Painting Brick Fireplace – From White to Beautiful Brownstone
This is the first in a five part series on renovating our living room:
1. Faux painting brick over a previously painted white brick fireplace (this post)
2. Lightening up a room in 5 steps
3. Painting decorative graphics on a wall
4. Preparing to Install Antique Heart Pine Floors (and living to tell about it!)
5. Installing Heart Pine Floors and the Final Reveal
I know the trend lately is to paint fireplace brick white. Especially if the brick is an ugly bright red or some other ugly color. I’m pretty sure that is why our fireplace was painted in the first place.
Painting Brick Fireplace
But, the fact that our fireplace, mantle and the built-in bookshelves on both sides of our fireplace are white, made for an overwhelming amount of white on that one wall. I thought about painting the mantle, but only briefly. I really wanted the warmth and contrast of bricks to set off all the white in our living room.
I stumbled across a few websites showing painted brick here and here. Then I thought, “If someone can do it, then there is a 95% chance that I can do it too!”
I wasn’t sure how it would turn out, but in the end I am amazed by how real it looks. And, how easy it was to do! The true test came when I fooled the builder of our house (he has lived on our street for over 30 years) into thinking I had stripped the paint off the bricks! Sweet success.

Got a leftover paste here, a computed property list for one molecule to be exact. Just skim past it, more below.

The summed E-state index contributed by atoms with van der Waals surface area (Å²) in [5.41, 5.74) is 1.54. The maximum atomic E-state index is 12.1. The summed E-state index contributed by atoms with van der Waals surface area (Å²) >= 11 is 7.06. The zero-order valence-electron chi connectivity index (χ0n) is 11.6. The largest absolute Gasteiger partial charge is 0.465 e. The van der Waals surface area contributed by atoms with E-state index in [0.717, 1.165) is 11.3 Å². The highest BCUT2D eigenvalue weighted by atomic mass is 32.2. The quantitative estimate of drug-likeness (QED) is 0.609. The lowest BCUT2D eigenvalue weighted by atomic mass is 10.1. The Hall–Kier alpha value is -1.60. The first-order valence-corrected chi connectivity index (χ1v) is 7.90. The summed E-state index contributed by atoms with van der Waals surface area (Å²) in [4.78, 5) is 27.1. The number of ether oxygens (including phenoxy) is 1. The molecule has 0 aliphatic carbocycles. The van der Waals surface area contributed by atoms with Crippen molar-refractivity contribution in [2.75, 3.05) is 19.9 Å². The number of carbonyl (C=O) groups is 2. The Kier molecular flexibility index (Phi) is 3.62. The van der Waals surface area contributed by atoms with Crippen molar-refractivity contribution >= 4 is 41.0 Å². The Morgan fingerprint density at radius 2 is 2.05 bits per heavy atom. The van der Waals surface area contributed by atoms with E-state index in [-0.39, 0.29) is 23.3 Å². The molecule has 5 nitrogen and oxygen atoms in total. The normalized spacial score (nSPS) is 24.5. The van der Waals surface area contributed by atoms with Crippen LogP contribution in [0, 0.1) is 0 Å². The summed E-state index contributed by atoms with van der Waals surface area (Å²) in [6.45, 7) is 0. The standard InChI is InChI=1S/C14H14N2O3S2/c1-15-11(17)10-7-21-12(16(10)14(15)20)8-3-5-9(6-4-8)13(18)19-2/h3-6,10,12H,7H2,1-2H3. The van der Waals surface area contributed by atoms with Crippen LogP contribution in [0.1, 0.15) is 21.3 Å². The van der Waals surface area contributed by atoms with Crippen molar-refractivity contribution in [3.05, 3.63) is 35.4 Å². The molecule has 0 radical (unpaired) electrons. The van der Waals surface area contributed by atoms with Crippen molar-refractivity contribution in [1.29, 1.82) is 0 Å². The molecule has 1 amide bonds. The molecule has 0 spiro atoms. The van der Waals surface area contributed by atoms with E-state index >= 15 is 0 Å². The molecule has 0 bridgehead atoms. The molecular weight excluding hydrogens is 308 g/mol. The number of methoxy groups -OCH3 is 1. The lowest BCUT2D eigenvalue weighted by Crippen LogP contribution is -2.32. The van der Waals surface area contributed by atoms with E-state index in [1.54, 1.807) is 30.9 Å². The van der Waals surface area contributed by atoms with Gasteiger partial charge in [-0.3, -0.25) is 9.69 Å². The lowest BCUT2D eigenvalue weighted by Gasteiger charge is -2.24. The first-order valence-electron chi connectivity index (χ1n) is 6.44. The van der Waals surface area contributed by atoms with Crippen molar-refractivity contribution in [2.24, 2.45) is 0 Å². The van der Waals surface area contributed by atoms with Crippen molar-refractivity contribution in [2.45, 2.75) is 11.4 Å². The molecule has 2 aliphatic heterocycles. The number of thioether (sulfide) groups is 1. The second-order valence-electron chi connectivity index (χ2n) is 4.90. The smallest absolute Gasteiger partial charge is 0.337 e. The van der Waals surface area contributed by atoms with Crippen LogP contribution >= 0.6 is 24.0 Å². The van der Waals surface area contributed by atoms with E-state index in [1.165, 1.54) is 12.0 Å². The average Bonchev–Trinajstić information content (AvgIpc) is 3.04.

This is a relatively easy project. It took several hours, but can be done in sections.
Painting Brick Fireplace Materials Needed:
Scrub brush for use with TSP cleaner
Paint Roller and Tray
Stiff 2″ paint brush
Car wash sponge or large 6″ x 3″ sized sponge
Spray bottle with water
7 paper plates
Rags for clean Up
Acrylic Paint (see below for colors)
Before you do anything, buy some TSP (tri-sodium phosphate) cleaner at the hardware store and follow the directions to clean your brick. Be forewarned that you may actually like the color of your bricks once they are clean and dry! If you still hate the color, proceed…
After working up a test board by playing with several color combinations, I chose a warm brown brick color. I also tweaked my mortar color before painting it on my fireplace.
I covered the mantle and bookcases by taping newspapers to them. Then, covered the floor with a drop cloth.
I mixed up a small container of my mortar color. I used some leftover latex satin taupe paint from our other house and added some black and a little dark brown to achieve the perfect mortar color.
My color looks like this warm gray cement color:
I painted all the mortar areas between the bricks with a 2″ paint brush.
As the mortar color dried, I mixed up a bucket of my base color for the bricks. Then poured it into a paint tray.
Then, I laid out my seven paper plates and filled the first one with a deep chocolate oops paint (Valspar Latex Eggshell Chestnut).
And poured a half dollar size of the following colors onto the other plates (one color per plate).